What a Maroon!
If this poster had actually taken the time to read the article, the few people that actually *had* slaves were hardly being served by anyone. They were typically not the rich bastards the left would have you believe they were.

Don't hurt yourself pulling your head out of your backside, Sir.

Posted by: WrongfulDeath | January 14, 2011 2:17 PM | Report abuse

Oh, Je_____ Ch______! Now we're going to redo the whole Civil War and slavery thing. This post was even more goofy than I thought.

Posted by: 54465446 | January 14, 2011 2:30 PM | Report abuse

--*as I said, more numerous than the stars in the sky.*--

You can believe what you want, but you are largely putting words in other people's mouths, without reference to fact.

Posted by: msoja | January 14, 2011 2:35 PM | Report abuse

"What grew into a uniquely American enterprise was not born of some unique defect in the American character."

msoja
unless i misunderstand you, (and i may) you are always talking about the individual, having the free will, intelligence and sense of responsibility to do the right thing, without the need of government.
what difference where the roots of slavery came from.
shouldnt it have tormented anyone having slaves, and treating them as less than human, that it was the wrong thing....despite all other concerns.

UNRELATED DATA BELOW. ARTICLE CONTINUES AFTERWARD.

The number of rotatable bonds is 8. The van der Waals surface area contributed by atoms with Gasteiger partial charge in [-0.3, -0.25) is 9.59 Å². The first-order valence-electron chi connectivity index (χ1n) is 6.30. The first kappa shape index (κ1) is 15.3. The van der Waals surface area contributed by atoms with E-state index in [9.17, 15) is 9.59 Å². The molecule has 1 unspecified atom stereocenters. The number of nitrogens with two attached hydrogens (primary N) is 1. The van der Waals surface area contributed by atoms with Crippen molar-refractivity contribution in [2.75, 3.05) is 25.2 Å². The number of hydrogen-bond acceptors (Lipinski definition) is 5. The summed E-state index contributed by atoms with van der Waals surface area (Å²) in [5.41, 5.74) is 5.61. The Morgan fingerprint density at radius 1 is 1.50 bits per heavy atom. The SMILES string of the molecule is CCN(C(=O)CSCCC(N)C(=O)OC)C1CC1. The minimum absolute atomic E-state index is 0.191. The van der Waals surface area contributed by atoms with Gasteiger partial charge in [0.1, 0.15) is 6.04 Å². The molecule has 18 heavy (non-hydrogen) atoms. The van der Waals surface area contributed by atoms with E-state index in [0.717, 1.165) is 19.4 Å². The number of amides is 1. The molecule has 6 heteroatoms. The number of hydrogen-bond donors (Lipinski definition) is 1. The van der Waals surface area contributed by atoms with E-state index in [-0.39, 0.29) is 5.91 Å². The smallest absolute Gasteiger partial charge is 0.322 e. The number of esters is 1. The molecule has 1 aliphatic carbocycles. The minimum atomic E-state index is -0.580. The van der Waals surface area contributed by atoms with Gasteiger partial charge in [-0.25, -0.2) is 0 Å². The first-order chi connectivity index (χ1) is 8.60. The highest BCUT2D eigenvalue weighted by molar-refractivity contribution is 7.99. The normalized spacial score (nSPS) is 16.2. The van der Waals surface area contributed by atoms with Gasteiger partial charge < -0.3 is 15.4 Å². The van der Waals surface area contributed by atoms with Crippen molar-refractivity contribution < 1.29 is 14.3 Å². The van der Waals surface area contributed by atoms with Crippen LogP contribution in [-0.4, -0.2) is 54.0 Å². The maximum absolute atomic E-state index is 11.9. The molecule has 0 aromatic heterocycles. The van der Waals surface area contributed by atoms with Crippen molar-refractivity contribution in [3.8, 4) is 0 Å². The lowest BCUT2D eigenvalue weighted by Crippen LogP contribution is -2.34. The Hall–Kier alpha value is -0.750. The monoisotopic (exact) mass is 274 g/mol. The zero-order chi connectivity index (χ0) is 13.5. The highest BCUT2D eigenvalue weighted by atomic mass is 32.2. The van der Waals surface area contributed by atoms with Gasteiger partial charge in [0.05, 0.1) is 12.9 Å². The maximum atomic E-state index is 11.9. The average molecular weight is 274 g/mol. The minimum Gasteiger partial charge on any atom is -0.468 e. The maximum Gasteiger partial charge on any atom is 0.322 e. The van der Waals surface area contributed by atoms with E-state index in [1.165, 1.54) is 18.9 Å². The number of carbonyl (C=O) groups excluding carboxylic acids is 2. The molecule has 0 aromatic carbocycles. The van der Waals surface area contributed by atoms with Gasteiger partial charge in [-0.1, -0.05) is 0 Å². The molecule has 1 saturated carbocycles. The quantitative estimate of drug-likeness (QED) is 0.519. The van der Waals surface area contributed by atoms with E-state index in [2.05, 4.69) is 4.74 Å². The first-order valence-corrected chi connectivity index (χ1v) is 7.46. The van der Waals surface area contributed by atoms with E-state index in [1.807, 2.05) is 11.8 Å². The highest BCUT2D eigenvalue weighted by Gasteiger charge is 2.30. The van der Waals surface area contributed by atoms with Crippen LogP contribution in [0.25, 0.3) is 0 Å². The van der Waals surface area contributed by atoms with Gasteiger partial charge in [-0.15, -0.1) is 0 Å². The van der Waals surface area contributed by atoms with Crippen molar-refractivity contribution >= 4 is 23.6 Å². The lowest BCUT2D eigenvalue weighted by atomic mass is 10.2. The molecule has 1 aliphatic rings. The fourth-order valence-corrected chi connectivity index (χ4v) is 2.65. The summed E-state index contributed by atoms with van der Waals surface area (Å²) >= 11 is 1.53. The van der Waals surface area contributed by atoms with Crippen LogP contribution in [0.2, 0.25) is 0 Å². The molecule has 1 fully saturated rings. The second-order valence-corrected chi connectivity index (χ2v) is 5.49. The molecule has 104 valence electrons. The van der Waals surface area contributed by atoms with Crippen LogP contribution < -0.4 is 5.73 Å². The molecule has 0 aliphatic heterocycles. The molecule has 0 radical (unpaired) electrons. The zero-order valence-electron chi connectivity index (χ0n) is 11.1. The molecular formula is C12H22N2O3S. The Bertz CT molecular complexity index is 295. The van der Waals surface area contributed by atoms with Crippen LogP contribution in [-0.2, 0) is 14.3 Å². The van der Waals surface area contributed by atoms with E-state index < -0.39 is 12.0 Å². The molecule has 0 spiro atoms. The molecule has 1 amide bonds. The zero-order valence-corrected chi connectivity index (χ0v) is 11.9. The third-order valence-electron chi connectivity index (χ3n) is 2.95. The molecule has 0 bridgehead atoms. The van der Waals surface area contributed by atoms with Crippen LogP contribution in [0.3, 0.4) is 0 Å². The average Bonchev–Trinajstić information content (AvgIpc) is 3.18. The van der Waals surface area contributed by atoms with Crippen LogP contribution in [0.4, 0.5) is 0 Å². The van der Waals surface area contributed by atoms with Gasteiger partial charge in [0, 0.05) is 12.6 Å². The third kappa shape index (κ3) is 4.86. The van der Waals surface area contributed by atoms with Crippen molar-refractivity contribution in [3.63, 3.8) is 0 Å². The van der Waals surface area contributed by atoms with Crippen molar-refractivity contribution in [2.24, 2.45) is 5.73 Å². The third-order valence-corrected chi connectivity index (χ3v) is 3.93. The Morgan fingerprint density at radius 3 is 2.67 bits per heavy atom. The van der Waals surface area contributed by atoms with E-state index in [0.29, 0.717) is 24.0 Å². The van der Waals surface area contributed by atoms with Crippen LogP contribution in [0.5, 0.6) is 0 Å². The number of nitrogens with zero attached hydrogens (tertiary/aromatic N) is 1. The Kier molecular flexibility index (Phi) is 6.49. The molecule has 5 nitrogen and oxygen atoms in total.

....so why blame or link it onto the history that preceded slavery in the united states, as an apologist?
why, especially you???
you prove the point of those you are always arguing against, that without government stepping in, many people simply wont do the right thing, because they are selfish, because their economic considerations come before their sense of doing the right thing by other people.
right here, you make a case for government, intervening...when people wont do the right thing.

Posted by: jkaren | January 14, 2011 2:43 PM | Report abuse

msoja,
http://www.civil-war.net/pages/mississippi_declaration.asp

"Our position is thoroughly identified with the institution of slavery"

Posted by: JF11 | January 14, 2011 3:02 PM | Report abuse

Wrongful Death - Well, suh, I have nevuh! I demand satuhsfaction!

Posted by: willows1 | January 14, 2011 3:48 PM | Report abuse

"The Civil War, in fact, was the ultimate usurpation of state's rights, as the states were forcibly prevented from seceding from the union."

I believe the only state right mentioned in the confederate articles of secession was slavery, and it was mentioned numerous times.

Posted by: lauren2010 | January 14, 2011 4:27 PM | Report abuse

--*what difference where the roots of slavery came from.*--

Well, that's what Coates (you know, the guy to whom Klein linked) was going on about. I added my two cents on the subject.

I wasn't blaming, or linking, or apologizing. All that is just your own projections on the inside of the big hollow sphere of your head.

Posted by: msoja | January 14, 2011 6:23 PM | Report abuse

--*I believe the only state right mentioned in the confederate articles of secession was slavery, and it was mentioned numerous times.*--